AELE LAW LIBRARY OF CASE SUMMARIES:
Civil Liability of Law Enforcement Agencies & Personnel
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Public Protection: Hostages
New York intermediate
appellate court upholds award of $3 million for the pain and suffering
of a hostage shot and killed by police during an exchange of gunfire with
a bank robber. Court also upholds an award of $969,001 to the hostage's
brother for emotional distress in seeing his sister shot and killed. Court
orders further proceedings, however, on the possible apportionment of liability
between police and the bank robber. Police department guide and order on
deadly force and hostage situations were properly admitted into evidence
for purposes of showing whether officers deviated from them. Lubecki
v. City of New York, 758 N.Y.S.2d 610 (A.D. 1st Dept. 2003). [2004 LR Jan]
322:156 Jury awards $5.7 million to surviving family of woman taken hostage by bank robber and then shot and killed during shootout with police; lawsuit claimed it was negligent to return fire rather than to attempt to negotiate for hostage's release. Vargas v. City of New York, N.Y. Sup. Ct. (Manhattan), reported in The New York Times, National Edition, p. A20 (July 21, 1999).
316:61 City and officer were not liable for death of two girls and loss of house to fire when officer rushed into home to attempt to rescue children who were being held hostage by mother's former boyfriend; boyfriend threatened to ignite gasoline and officer had to act swiftly to attempt rescue; no inadequate training was shown to have caused tragedy. Smith v. City of Plantation, 19 F.Supp. 2d 1332 (S.D. Fla. 1998).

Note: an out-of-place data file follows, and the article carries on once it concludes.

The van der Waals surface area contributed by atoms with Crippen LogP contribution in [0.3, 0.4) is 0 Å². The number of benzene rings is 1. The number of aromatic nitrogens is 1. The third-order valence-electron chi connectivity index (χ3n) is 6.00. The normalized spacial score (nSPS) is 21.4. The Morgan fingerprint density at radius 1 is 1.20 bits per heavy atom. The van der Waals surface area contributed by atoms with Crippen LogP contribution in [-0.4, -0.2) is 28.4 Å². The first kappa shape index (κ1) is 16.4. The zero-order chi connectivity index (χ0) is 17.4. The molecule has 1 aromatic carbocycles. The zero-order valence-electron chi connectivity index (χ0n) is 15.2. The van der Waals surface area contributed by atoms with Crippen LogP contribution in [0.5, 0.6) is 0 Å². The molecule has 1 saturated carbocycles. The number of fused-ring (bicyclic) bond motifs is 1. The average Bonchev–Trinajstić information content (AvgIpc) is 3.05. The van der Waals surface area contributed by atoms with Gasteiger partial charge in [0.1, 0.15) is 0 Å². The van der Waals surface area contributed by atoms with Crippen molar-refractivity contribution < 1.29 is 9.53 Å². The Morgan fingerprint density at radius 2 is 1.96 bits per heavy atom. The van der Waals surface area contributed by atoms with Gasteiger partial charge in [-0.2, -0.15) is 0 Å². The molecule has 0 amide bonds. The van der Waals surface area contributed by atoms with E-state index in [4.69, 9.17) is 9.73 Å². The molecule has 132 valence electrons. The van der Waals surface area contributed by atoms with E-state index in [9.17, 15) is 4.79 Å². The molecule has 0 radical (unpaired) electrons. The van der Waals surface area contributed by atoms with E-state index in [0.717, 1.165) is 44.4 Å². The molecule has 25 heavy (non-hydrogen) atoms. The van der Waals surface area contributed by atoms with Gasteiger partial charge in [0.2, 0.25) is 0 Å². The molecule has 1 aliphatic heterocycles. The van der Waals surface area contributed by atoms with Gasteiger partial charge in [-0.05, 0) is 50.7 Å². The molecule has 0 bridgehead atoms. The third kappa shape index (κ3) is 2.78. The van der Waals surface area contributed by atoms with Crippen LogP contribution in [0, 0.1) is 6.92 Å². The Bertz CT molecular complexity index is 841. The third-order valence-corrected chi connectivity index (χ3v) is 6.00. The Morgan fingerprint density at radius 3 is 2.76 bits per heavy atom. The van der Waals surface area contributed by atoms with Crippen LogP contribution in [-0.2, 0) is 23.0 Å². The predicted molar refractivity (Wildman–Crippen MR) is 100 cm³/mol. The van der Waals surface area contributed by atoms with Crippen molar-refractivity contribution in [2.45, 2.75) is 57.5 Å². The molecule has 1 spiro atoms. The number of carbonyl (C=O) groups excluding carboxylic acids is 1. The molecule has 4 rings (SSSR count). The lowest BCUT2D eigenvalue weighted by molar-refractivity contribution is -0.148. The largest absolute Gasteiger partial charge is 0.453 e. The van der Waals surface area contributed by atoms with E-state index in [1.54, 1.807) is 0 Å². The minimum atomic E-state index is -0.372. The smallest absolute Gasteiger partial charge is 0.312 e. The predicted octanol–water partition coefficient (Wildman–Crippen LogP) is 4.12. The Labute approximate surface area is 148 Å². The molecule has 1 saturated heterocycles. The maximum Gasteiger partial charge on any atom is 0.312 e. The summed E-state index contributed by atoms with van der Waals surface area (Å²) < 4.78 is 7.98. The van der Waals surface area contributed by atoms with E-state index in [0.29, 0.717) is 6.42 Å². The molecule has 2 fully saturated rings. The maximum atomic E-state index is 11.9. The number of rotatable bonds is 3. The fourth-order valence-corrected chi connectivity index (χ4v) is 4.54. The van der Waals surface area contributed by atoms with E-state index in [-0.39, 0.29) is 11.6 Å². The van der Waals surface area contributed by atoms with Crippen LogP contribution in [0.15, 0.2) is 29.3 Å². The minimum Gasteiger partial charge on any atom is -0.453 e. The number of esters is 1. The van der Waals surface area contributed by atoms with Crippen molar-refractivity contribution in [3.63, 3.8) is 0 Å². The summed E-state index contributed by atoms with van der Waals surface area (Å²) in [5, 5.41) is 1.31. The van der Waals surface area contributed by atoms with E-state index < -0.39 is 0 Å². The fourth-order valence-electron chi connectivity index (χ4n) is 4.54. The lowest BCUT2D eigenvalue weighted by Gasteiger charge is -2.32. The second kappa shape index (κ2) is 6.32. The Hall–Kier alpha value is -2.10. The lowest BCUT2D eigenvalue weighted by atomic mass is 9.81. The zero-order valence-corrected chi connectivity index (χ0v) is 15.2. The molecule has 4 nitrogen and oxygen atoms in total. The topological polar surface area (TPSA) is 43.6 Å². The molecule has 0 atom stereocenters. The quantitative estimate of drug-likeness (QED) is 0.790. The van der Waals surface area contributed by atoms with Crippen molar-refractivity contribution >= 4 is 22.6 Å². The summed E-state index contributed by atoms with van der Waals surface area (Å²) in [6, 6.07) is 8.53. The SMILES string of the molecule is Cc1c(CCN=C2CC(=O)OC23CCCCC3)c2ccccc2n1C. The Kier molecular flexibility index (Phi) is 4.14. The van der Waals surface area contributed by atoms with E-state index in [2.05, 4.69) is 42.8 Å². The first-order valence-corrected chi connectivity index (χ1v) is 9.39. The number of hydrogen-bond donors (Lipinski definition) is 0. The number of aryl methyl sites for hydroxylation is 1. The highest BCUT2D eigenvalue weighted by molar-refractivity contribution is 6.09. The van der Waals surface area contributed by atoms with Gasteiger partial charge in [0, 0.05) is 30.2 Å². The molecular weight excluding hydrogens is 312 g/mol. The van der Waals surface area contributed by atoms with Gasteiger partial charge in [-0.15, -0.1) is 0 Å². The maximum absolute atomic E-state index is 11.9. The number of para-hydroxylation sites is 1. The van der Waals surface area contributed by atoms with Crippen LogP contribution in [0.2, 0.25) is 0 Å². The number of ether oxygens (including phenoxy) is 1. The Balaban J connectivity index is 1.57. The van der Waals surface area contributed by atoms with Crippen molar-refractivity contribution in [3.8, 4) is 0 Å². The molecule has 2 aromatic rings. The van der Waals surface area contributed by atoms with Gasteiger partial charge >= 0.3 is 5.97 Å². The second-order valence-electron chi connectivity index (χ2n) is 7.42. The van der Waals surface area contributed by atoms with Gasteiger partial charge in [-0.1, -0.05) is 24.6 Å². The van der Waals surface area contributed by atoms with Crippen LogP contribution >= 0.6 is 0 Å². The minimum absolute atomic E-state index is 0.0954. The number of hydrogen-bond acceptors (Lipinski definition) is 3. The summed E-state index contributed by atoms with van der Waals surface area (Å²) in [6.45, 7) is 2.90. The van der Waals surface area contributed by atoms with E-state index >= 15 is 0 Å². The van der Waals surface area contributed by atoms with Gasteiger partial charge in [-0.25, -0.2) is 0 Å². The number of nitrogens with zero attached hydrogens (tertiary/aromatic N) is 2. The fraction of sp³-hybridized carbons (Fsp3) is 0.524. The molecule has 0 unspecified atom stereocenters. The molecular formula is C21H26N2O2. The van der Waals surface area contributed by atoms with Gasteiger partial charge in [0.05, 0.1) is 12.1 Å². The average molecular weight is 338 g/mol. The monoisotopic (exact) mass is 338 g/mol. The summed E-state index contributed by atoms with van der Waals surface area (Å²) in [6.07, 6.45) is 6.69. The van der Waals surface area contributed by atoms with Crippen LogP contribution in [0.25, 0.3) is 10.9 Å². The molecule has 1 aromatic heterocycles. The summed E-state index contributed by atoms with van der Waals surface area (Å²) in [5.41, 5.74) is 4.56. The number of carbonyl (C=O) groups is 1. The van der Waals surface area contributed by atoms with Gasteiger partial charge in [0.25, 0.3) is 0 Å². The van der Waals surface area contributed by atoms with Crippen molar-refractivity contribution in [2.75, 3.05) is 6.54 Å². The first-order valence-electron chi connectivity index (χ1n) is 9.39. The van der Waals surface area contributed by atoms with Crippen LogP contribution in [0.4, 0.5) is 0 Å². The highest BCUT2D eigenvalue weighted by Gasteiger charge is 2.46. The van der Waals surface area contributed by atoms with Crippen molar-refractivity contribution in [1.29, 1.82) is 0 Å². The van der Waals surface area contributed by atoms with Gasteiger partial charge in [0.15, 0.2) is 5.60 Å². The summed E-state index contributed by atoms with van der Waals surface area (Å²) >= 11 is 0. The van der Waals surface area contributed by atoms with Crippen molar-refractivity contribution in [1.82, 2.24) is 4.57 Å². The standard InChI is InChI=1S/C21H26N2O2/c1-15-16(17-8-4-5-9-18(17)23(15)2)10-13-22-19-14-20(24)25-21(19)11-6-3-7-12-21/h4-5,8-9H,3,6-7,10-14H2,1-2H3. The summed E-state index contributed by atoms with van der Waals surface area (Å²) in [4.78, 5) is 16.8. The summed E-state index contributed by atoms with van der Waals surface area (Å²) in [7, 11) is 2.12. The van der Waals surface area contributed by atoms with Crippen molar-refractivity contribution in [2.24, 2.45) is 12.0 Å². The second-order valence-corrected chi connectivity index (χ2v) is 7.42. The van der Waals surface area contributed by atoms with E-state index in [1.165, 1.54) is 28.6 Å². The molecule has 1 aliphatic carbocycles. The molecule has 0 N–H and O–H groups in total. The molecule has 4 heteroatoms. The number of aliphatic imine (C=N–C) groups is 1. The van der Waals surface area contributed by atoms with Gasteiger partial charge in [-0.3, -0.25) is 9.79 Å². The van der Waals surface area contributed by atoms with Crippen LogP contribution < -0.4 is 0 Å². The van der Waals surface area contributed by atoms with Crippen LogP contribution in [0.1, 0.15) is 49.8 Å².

315:45 Estate of woman shot and killed accidentally by officer shooting at her husband, who was holding her hostage on the front porch of their home could not recover damages; officer's decision to shoot at armed man did not "shock the conscience." Schaefer v. Goch, #98- 1031, 153 F.3d 793 (7th Cir. 1998).
298:156 California appeals court rules that officers had a duty of reasonable care to mother whose children were being held at gunpoint by her ex-husband once police took exclusive control of scene and of negotiating release of children; officers and city could be liable for death of children shot by ex-husband after he was given a ten minute ultimatum; $175,000 settlement reached in case Souza v. City of Antioch, 62 Cal.Rptr.2d 909, 1997 Cal App. Lexis 344.
Court expresses doubt on recovery from law enforcement officials over hostage's shooting Taylor v. Watters, 636 F.Supp. 181 (E.D. Mich 1986).
69:11 Louisiana Court of Appeals upholds a wrongful death suit against the sheriff for the wrongful death of a hostage taken by escaping holdup men, who was killed in an exchange of gunfire between sheriff's deputies and the fleeing felons. The plaintiff's allegations that sheriff's deputies were negligent in (1). failing to engage in proper police practices; (2). negligently engaging in close pursuit and thus placing the decedent's life in jeopardy; and (3). failing to retreat, stated a cause of action against the sheriff. Michel v. Hometown Markets, 352 So.2d 357, 1977 La. App. Lexis 3926, 60 A.L.R.2d 873
Article: "The Terrorist Act of Hostage-Taking: Considerations for Law Enforcement," 6 J. of Pol. Sci. & Ad. 1 (1978).
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